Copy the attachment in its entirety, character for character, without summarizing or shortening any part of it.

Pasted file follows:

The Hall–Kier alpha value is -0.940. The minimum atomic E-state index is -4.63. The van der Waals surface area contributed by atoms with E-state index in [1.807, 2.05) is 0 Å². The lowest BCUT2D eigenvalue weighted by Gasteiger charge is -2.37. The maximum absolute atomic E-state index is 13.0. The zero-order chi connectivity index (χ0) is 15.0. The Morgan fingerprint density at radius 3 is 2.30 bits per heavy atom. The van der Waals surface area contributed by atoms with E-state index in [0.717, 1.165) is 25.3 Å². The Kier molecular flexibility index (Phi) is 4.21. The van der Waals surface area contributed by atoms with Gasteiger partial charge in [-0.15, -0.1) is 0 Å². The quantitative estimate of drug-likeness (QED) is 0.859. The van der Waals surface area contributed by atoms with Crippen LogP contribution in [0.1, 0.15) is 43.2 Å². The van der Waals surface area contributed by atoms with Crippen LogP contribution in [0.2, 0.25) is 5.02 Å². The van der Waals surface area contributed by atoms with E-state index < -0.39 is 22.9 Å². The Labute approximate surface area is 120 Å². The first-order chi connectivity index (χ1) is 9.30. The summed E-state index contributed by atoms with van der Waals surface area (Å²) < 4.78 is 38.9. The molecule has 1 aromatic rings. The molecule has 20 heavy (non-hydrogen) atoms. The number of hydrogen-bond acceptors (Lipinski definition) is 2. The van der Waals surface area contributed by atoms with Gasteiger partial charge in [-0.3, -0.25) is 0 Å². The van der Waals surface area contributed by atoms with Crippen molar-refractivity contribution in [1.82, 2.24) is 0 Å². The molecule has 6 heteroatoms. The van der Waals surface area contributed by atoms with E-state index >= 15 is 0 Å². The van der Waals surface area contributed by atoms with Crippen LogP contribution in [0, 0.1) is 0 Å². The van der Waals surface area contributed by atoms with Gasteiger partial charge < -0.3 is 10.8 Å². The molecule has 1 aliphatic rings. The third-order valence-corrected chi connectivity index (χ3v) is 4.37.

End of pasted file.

The Hall–Kier alpha value is -0.940. The minimum atomic E-state index is -4.63. The van der Waals surface area contributed by atoms with E-state index in [1.807, 2.05) is 0 Å². The lowest BCUT2D eigenvalue weighted by Gasteiger charge is -2.37. The maximum absolute atomic E-state index is 13.0. The zero-order chi connectivity index (χ0) is 15.0. The Morgan fingerprint density at radius 3 is 2.30 bits per heavy atom. The van der Waals surface area contributed by atoms with E-state index in [0.717, 1.165) is 25.3 Å². The Kier molecular flexibility index (Phi) is 4.21. The van der Waals surface area contributed by atoms with Gasteiger partial charge in [-0.15, -0.1) is 0 Å². The quantitative estimate of drug-likeness (QED) is 0.859. The van der Waals surface area contributed by atoms with Crippen LogP contribution in [0.1, 0.15) is 43.2 Å². The van der Waals surface area contributed by atoms with Crippen LogP contribution in [0.2, 0.25) is 5.02 Å². The van der Waals surface area contributed by atoms with E-state index < -0.39 is 22.9 Å². The Labute approximate surface area is 120 Å². The first-order chi connectivity index (χ1) is 9.30. The summed E-state index contributed by atoms with van der Waals surface area (Å²) < 4.78 is 38.9. The molecule has 1 aromatic rings. The molecule has 20 heavy (non-hydrogen) atoms. The number of hydrogen-bond acceptors (Lipinski definition) is 2. The van der Waals surface area contributed by atoms with Gasteiger partial charge in [-0.3, -0.25) is 0 Å². The van der Waals surface area contributed by atoms with Crippen molar-refractivity contribution in [1.82, 2.24) is 0 Å². The molecule has 6 heteroatoms. The van der Waals surface area contributed by atoms with E-state index >= 15 is 0 Å². The van der Waals surface area contributed by atoms with Crippen LogP contribution in [0, 0.1) is 0 Å². The van der Waals surface area contributed by atoms with Gasteiger partial charge < -0.3 is 10.8 Å². The molecule has 1 aliphatic rings. The third-order valence-corrected chi connectivity index (χ3v) is 4.37.